Page 74

Page 74

Buckstone (top)

John Baldwin Buckstone (1802-1879) was the author of 150 plays and farces, many performed by the Old Stagers. As manager of the Haymarket Theatre, he produced the plays of Tom Taylor and others, as well as his own.

Rogers (top centre)

James Rogers, dressed here as a woman, was a well-known burlesque actor at the Strand Theatre and had many parts written for him.

Robson (top right)

Thomas Frederick Robson (1821-1864), the greatest comic actor of the day, played at the Olympic Theatre in the 1850s.

Alfred Wigan (centre left)

Alfred Sydney Wigan (1814-1878) was a leading actor and the manager of the Olympic Theatre from 1853 to 1857. He was an older brother of Horace Wigan. He married the actress, Leonora Pincott, in 1839, and she later appeared as Mrs. Fred Wigan in many productions of the Old Stagers with other actresses from the Olympic Theatre.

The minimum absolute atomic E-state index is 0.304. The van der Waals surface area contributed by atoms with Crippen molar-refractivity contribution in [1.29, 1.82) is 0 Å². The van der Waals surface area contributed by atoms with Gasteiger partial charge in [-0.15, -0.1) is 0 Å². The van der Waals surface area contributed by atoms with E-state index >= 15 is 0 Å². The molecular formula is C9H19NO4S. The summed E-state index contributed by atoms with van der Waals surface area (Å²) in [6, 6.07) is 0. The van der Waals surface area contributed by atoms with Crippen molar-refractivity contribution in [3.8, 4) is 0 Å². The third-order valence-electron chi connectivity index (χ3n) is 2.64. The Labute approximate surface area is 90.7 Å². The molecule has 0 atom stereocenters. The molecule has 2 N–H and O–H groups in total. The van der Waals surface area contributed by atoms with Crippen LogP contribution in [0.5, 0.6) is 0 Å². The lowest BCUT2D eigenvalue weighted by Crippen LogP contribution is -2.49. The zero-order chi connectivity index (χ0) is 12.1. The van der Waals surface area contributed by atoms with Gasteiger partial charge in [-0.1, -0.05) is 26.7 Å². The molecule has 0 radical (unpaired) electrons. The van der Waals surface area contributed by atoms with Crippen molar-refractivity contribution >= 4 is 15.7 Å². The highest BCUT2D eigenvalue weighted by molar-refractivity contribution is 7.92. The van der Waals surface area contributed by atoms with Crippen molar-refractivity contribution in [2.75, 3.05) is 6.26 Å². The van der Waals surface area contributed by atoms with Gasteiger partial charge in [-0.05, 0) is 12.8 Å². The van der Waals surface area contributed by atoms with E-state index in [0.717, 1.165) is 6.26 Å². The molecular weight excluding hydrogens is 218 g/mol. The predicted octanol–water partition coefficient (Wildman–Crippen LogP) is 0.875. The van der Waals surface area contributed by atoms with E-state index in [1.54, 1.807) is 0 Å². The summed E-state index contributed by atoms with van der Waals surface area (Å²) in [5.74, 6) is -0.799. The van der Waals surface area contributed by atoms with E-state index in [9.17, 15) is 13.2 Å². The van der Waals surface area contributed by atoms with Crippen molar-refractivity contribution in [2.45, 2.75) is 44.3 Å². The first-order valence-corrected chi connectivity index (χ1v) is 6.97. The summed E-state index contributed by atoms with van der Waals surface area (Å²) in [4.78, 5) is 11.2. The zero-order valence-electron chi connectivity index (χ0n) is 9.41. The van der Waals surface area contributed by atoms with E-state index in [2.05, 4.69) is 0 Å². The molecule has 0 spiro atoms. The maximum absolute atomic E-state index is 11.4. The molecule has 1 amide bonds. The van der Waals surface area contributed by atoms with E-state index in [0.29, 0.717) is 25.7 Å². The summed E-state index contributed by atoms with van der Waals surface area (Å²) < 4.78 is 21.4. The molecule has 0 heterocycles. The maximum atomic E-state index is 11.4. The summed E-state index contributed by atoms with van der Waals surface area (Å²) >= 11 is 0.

Bedford and Toole (centre)

John Lawrence Toole (1832-1906) was a comic actor and farceur. He appeared at the Adelphi Theatre from 1858 to 1867, frequently partnering Paul Bedford, whose sedate comic style complemented his more energetic performance.

Horace Wigan (centre right) (by Camille Silvy)

Horace Wigan was an actor and playwright, and a younger brother of Alfred Wigan.

Selby (bottom left)

Charles Selby (c. 1802-1863) was a character actor and playwright who mainly wrote farces.

Keeley (bottom centre) (by Camille Silvy)

Robert Keeley (1793-1869) was an actor-manager and female impersonator who played in most of the leading companies of the day. He was coached in his role as Mrs. Gamp by Charles Dickens himself.

C. Mathews (bottom right)

Charles James Mathews (1803-1878) was an actor-manager who was unrivalled as a light comedian, and could play French-speaking roles in France. He was the son of the actor, Charles Mathews, who gave his collection of theatrical drawings and paintings to the Garrick Club in 1835. Charles James Mathews was the second husband of Madame Vestris, and toured three times in the United States. He commissioned Dion Boucicault’s successful play, London Assurance.

Tags for this page: